Rites of Spring may not be anything too original, but it wastes no time, builds the tension well and provides a fair number of frights. If the genre is of interest this film is well worth a look.
Rites of Spring is presented in an aspect ratio of 2.35:1, the original ratio, in 1080p using the MPEG-4 AVC code.
Rites of Spring was filmed digitally and the print colours, while natural, have that glossy digital look. The film also uses a moving hand held technique for virtually every scene which, while it may work during chase scenes, becomes a bit distracting as even during two person conversations the camera moves and tilts. However the print is sharp enough, except where the light source is behind the character when it can be glary. Blacks are solid, but some shadow detail is also indistinct.
There was occasional motion blur against mottled surfaces but no marks or other artefacts.
There are no subtitles.
The only audio choice is an English DTS-HD MA 5.1 track.
The audio track is effective at helping to create tension and deliver frights. Dialogue from AJ Bowen was occasionally unclear but was otherwise fine. The surrounds and rears did what was required for a horror film, providing ambient sounds such as birds flapping, weather effects, footsteps and the eerie score by Holly Amber Church. The subwoofer added ominous rumbles, bass to Wormface’s footsteps and the music.
I did not notice any lip synchronisation issues.
|Surround Channel Use|
On Start-up we get trailers for Spiderhole (1:55) and Madison County (1:39). As well, trailers for Sick Boy (1:25), American Bully (2:03), Sweet Karma 2 (1:31), Gnaw (1:40), Another American Crime (1:19) and Neverlost (2:23) can be selected from the menu.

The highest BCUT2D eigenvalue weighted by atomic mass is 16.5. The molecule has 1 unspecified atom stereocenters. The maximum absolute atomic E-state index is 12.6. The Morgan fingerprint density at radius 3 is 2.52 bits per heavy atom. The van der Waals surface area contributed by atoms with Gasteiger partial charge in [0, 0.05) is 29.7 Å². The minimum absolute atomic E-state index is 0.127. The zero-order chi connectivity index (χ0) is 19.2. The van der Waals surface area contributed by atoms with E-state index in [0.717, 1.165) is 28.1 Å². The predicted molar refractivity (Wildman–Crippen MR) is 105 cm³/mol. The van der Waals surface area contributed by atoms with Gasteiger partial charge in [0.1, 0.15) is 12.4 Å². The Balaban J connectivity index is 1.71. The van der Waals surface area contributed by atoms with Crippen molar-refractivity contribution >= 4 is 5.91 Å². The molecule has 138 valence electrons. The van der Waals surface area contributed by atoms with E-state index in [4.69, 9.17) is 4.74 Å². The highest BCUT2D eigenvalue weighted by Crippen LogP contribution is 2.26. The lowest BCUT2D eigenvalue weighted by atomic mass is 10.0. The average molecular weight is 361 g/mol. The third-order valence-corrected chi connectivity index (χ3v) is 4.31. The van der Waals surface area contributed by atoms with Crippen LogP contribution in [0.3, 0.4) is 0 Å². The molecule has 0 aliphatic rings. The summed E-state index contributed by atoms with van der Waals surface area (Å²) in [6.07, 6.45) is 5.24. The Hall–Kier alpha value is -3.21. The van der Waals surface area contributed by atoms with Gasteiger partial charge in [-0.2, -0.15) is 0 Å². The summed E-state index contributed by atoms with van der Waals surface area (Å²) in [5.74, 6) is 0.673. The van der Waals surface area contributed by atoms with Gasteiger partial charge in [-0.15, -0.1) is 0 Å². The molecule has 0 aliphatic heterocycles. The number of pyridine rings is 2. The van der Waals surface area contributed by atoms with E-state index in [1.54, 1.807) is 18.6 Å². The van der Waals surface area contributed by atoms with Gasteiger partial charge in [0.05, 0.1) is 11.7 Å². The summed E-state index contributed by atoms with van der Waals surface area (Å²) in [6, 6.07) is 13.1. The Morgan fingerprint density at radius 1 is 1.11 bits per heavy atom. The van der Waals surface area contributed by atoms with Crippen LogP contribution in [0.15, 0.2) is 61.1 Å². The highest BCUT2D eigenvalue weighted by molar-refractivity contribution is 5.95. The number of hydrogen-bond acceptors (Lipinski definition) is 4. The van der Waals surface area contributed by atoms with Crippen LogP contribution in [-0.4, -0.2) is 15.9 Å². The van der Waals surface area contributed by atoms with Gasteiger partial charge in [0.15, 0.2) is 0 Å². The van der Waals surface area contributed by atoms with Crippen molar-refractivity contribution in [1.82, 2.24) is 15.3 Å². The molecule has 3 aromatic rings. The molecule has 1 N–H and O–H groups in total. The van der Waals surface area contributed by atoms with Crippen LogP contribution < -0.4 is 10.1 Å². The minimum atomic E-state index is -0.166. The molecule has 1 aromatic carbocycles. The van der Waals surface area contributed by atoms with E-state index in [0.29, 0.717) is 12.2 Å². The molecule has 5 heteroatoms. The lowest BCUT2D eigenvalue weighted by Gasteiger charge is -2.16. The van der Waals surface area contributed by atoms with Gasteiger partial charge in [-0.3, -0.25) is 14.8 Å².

NOTE: To view non-R4 releases, your equipment needs to be multi-zone compatible and usually also NTSC compatible.
There is not currently listed a Region A US Blu-ray release of Rites of Spring although there is a Region 1 DVD which is apparently in a ratio of 1.33:1. The Region Free UK Blu-ray looks to be the same as our release and is without extras. Buy local.
Rites of Spring may be derivative and telegraphs its scares but it wastes no time, is well made, reasonably well acted and creates it’s tension well. There are far worse low budget independent horror films being made, and the film is certainly not as bad as some reviews have indicated.
The video is acceptable, the audio good. Some trailers are the only extras.
|DVD||Sony BDP-S580, using HDMI output|
|Display||LG 55inch HD LCD. This display device has not been calibrated. This display device is 16x9 capable. This display device has a maximum native resolution of 1080p.|
|Audio Decoder||NAD T737. This audio decoder/receiver has not been calibrated.|
|Speakers||Studio Acoustics 5.1|